There it was, under the clear blue skies and 70 degree temperatures at the University of Phoenix stadium in Glendale, Arizona; the start of Super Bowl XLIX. With the retractable roof open, the players, fans, national and international media were preparing to watch and participate in the historic event. As the Seattle Seahawks and New England Patriots took to the field, one HTM student was among the spectators.
She wasn’t in the stands and she wasn’t in a suite. She wasn’t even one of the eager fans who dished out four or five or even seven thousand dollars for a ticket. She was on the sidelines holding a pair of pom-poms.
In front of more than 70,000 fans in the stadium that day and 100 million more watching the game on TV, were the players on both teams and their respective cheer squads. The HTM profession was represented on the New England side of the field.
Alyssa Merkle is a professional cheerleader for the New England Patriots. She is also a clinical engineering student at the University of Connecticut. Merkle has nearly a 3.8 grade point average and will graduate in May.
“I became interested in clinical engineering through research about it. I found the program online for UConn and started to do my research about what clinical engineers did,” she remembers. “I loved that they were mostly hospital based and really helped in patient safety. I knew I wanted a hands-on experience to see if I was actually interested in the type of work that clinical engineers did. That is when I started contacting hospitals all around Connecticut that were affiliated with the clinical engineering program.”
Choosing Hartford Hospital, and shadowing a current student who was interning there, Merkle decided to learn more by volunteering over the summer.
“After my summer with the department, I knew I was very interested in the type of work I had done all summer and that I wanted to try and pursue clinical engineering as a career starting with applying for the masters program here at UConn.”
“I selected the program at UConn for a few reasons,” Merkle adds. “I knew the school had a good reputation for its engineering school, which was important to me. I also knew they had a five-year BME masters program, which was intriguing to me when I was choosing schools.”
Merkle also tried out for UConn’s dance team and made the squad. That had really cinched her decision.
“I graduate in May of 2015 and would go directly into graduate school. If I make it into the clinical engineering program, I will be in school and working in a hospital for two more years and then will start pursuing a career at a hospital shortly after,” she explains.
Working at the hospital brought about many experiences that gave Merkle a sense for the HTM field.
“My large project of the summer was a blood pressure cuff build and roll up,” she says. “We built about 30 per week and would roll them up to every single patient room in the hospital. This was my favorite project as I got to see the work flow of the whole hospital as well as interact with patients and see just how our help really controls their safety within the hospital.”
It was the dance team at UConn that had something to do with entry into professional cheerleading.
“I got to school freshman year and started getting more into football with the people that lived in my dorm building,” she says. “I also had a friend whose step-mom was previously a Patriots cheerleader. I was intrigued by the whole thing, so when a girl on my dance team asked if I would go with her to tryouts, I jumped at the opportunity.”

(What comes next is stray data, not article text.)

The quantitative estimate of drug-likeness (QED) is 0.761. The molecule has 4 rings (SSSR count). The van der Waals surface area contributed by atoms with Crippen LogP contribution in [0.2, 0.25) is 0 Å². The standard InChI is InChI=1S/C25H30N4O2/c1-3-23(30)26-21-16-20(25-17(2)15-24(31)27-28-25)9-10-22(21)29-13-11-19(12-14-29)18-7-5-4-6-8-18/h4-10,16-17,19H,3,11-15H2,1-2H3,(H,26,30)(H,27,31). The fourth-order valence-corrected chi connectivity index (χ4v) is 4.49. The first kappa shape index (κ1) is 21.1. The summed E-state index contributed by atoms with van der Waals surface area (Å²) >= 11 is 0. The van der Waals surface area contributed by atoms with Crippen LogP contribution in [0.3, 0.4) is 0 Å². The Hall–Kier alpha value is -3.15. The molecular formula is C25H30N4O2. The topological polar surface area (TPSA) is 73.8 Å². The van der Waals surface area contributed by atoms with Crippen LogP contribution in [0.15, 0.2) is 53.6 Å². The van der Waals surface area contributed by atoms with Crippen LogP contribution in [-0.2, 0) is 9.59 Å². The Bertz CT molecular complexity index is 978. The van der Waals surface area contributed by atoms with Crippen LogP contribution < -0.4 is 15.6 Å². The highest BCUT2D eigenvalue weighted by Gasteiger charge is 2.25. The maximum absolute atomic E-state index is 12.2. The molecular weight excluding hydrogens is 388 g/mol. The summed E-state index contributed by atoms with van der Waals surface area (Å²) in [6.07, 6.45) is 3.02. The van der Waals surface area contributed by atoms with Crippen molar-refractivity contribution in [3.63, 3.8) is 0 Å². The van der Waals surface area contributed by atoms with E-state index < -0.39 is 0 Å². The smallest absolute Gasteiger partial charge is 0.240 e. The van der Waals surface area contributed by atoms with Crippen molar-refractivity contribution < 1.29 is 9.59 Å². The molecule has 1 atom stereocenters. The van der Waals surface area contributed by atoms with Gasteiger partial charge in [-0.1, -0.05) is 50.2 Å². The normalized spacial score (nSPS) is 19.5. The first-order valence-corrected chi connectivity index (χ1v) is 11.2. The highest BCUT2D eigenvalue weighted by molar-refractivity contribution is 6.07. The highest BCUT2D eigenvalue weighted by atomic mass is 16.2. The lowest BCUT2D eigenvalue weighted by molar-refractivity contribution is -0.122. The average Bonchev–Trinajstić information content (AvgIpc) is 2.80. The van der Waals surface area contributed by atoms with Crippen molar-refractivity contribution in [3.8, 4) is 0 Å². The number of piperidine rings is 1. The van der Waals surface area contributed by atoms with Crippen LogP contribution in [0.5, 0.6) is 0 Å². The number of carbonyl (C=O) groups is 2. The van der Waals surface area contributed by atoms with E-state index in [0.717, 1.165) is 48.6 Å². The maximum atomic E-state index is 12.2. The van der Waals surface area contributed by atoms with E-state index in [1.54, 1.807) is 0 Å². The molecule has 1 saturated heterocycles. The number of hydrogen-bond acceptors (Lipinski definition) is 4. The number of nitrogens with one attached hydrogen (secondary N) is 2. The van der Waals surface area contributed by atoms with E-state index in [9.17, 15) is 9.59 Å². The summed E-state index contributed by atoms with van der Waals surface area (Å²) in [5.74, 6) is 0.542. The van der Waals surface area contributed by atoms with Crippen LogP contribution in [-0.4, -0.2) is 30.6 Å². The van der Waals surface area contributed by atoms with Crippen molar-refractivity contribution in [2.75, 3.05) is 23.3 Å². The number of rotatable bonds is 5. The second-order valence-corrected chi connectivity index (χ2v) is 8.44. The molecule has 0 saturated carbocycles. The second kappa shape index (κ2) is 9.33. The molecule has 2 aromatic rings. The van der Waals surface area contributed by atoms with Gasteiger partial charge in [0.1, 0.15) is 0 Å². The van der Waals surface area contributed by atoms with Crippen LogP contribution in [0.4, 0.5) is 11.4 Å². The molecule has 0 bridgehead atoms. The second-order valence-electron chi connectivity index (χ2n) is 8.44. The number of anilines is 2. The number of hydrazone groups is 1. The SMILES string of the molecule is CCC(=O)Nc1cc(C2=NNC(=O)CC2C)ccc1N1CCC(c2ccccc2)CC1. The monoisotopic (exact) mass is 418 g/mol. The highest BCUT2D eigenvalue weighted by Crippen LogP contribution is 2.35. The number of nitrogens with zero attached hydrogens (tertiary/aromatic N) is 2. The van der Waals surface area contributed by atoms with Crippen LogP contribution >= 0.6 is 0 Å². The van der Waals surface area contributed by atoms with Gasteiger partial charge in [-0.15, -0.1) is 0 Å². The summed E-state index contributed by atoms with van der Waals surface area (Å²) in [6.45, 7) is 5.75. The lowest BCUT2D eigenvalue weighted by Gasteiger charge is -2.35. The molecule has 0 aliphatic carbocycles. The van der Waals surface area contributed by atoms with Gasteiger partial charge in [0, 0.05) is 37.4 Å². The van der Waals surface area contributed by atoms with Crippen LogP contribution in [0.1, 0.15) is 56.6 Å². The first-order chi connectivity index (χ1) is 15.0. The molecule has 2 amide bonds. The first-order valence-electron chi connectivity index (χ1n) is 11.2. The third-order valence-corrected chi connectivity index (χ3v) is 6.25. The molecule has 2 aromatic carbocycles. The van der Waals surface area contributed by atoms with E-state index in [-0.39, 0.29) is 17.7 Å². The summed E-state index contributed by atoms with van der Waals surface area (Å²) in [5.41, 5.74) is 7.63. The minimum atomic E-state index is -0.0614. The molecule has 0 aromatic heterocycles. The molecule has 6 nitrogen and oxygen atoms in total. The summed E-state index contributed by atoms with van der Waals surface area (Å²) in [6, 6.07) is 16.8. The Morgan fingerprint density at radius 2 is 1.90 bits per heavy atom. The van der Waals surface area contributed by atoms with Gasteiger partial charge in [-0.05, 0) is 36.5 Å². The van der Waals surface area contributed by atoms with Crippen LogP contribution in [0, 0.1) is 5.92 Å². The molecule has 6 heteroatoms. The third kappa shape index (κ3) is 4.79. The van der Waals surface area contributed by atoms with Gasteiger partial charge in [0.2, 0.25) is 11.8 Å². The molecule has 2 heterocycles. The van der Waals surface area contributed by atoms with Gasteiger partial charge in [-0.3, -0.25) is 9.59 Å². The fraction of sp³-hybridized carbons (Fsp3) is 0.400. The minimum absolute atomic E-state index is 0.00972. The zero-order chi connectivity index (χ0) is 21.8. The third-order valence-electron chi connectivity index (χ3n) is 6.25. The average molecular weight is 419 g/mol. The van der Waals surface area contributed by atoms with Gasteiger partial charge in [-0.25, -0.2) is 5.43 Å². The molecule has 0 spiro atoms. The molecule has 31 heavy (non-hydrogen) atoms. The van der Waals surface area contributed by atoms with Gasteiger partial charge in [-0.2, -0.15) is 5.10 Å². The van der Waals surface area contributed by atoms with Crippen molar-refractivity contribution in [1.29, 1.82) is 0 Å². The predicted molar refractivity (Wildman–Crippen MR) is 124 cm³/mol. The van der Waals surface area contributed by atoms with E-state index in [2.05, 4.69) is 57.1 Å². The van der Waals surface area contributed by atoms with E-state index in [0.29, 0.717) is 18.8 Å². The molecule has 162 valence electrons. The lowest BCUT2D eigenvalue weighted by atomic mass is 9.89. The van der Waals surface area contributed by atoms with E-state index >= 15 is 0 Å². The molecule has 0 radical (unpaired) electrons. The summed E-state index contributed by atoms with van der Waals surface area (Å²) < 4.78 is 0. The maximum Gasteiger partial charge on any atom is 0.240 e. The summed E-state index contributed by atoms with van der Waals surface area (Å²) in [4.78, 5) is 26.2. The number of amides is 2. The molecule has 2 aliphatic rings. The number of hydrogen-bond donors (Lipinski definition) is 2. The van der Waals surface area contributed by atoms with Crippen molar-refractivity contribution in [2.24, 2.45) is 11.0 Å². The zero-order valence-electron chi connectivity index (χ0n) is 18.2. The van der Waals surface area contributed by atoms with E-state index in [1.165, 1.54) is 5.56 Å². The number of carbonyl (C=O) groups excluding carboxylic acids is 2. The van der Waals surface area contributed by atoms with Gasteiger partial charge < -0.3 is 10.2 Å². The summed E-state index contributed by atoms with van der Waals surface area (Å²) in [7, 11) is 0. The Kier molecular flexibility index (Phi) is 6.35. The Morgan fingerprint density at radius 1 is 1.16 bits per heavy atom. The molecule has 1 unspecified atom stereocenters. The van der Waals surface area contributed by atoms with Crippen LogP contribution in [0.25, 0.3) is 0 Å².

“I started working really hard to get myself physically and mentally in the mindset to tryout and then I just went for it and wound up making the team,” she adds.
While managing volunteer work, school studies and NFL cheerleading practice might seem like a real challenge, Merkle says she fits it all in because it is all important to her and she loves what she does.
In the National Spotlight
Many people would be happy with their own 15 minutes of fame. Biomed Adventures may fit the bill for many, but Merkle has already seen those 15 minutes in spades.
“The whole Super Bowl weekend was completely surreal to me,” she says. “I loved every single second of it. From the minute we got there, we were treated like we were really something special and that was a cool feeling. Just being able to promote our football team and ourselves in such a highly watched way was something to be proud of.”
Cheering in front of the crowds at Gillette Stadium is one thing for a Patriots’ cheerleader, but what comes with Super Bowl participation is a whole different thing.
“Being able to be a part of things like the ‘Today’ show, ‘Good Morning America,’ ‘E,’ ‘Access Hollywood,’ the ‘Puppy Bowl’ and actual game day was surreal. The opportunities that my team and I got to experience over that weekend were things that I would have never in my wildest dreams thought I would have ever been a part of. I am so thankful for my team and the opportunities that I have had this past season. I wouldn’t trade a minute of what I’ve done for anything else,” Merkle says.
“My mom and dad had always taught me that if I wanted to get something done, I just needed to put my mind to it and I could do it,” she says. “I have proven that to them and myself over the years and I am always looking for the next challenge and opportunity. I enjoy figuring out how to time manage everything and being able to do all of the things I truly love.”
The HTM profession can cheer on its newest member, especially when they see the drive and determination that she possesses.
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